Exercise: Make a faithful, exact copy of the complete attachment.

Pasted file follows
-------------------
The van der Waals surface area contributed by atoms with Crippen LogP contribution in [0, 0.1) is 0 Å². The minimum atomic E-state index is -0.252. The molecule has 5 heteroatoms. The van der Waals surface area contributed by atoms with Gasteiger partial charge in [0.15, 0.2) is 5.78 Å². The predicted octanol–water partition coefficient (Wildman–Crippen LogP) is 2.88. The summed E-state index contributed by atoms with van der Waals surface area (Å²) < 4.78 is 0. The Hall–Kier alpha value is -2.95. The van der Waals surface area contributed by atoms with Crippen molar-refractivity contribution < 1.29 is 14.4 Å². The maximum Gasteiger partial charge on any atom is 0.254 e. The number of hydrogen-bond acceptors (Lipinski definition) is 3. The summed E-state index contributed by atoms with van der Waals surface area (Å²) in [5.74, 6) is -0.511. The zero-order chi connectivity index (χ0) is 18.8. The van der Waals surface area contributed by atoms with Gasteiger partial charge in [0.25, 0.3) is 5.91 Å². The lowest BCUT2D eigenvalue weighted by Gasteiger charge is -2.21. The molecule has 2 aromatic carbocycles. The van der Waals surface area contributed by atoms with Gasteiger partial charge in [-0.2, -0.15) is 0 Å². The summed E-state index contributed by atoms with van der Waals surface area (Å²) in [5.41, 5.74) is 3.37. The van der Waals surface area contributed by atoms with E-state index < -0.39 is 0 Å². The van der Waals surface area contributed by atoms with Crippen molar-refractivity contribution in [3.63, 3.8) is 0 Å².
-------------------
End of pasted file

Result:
The van der Waals surface area contributed by atoms with Crippen LogP contribution in [0, 0.1) is 0 Å². The minimum atomic E-state index is -0.252. The molecule has 5 heteroatoms. The van der Waals surface area contributed by atoms with Gasteiger partial charge in [0.15, 0.2) is 5.78 Å². The predicted octanol–water partition coefficient (Wildman–Crippen LogP) is 2.88. The summed E-state index contributed by atoms with van der Waals surface area (Å²) < 4.78 is 0. The Hall–Kier alpha value is -2.95. The van der Waals surface area contributed by atoms with Crippen molar-refractivity contribution < 1.29 is 14.4 Å². The maximum Gasteiger partial charge on any atom is 0.254 e. The number of hydrogen-bond acceptors (Lipinski definition) is 3. The summed E-state index contributed by atoms with van der Waals surface area (Å²) in [5.74, 6) is -0.511. The zero-order chi connectivity index (χ0) is 18.8. The van der Waals surface area contributed by atoms with Gasteiger partial charge in [0.25, 0.3) is 5.91 Å². The lowest BCUT2D eigenvalue weighted by Gasteiger charge is -2.21. The molecule has 2 aromatic carbocycles. The van der Waals surface area contributed by atoms with Gasteiger partial charge in [-0.2, -0.15) is 0 Å². The summed E-state index contributed by atoms with van der Waals surface area (Å²) in [5.41, 5.74) is 3.37. The van der Waals surface area contributed by atoms with E-state index < -0.39 is 0 Å². The van der Waals surface area contributed by atoms with Crippen molar-refractivity contribution in [3.63, 3.8) is 0 Å².